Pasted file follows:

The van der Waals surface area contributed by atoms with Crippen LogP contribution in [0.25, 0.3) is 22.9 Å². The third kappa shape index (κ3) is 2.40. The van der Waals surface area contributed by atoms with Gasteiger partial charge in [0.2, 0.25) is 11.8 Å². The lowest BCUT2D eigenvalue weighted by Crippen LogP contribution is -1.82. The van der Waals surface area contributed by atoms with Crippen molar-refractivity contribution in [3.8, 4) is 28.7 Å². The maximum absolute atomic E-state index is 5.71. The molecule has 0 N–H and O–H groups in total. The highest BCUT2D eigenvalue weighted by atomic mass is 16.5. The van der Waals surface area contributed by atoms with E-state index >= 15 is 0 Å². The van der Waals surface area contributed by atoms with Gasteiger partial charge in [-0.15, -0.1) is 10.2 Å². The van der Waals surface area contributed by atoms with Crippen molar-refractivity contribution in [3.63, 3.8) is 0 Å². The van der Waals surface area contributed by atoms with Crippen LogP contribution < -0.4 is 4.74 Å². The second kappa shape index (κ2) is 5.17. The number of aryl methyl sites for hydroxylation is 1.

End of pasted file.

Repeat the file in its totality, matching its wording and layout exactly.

The van der Waals surface area contributed by atoms with Crippen LogP contribution in [0.25, 0.3) is 22.9 Å². The third kappa shape index (κ3) is 2.40. The van der Waals surface area contributed by atoms with Gasteiger partial charge in [0.2, 0.25) is 11.8 Å². The lowest BCUT2D eigenvalue weighted by Crippen LogP contribution is -1.82. The van der Waals surface area contributed by atoms with Crippen molar-refractivity contribution in [3.8, 4) is 28.7 Å². The maximum absolute atomic E-state index is 5.71. The molecule has 0 N–H and O–H groups in total. The highest BCUT2D eigenvalue weighted by atomic mass is 16.5. The van der Waals surface area contributed by atoms with E-state index >= 15 is 0 Å². The van der Waals surface area contributed by atoms with Gasteiger partial charge in [-0.15, -0.1) is 10.2 Å². The van der Waals surface area contributed by atoms with Crippen molar-refractivity contribution in [3.63, 3.8) is 0 Å². The van der Waals surface area contributed by atoms with Crippen LogP contribution < -0.4 is 4.74 Å². The second kappa shape index (κ2) is 5.17. The number of aryl methyl sites for hydroxylation is 1.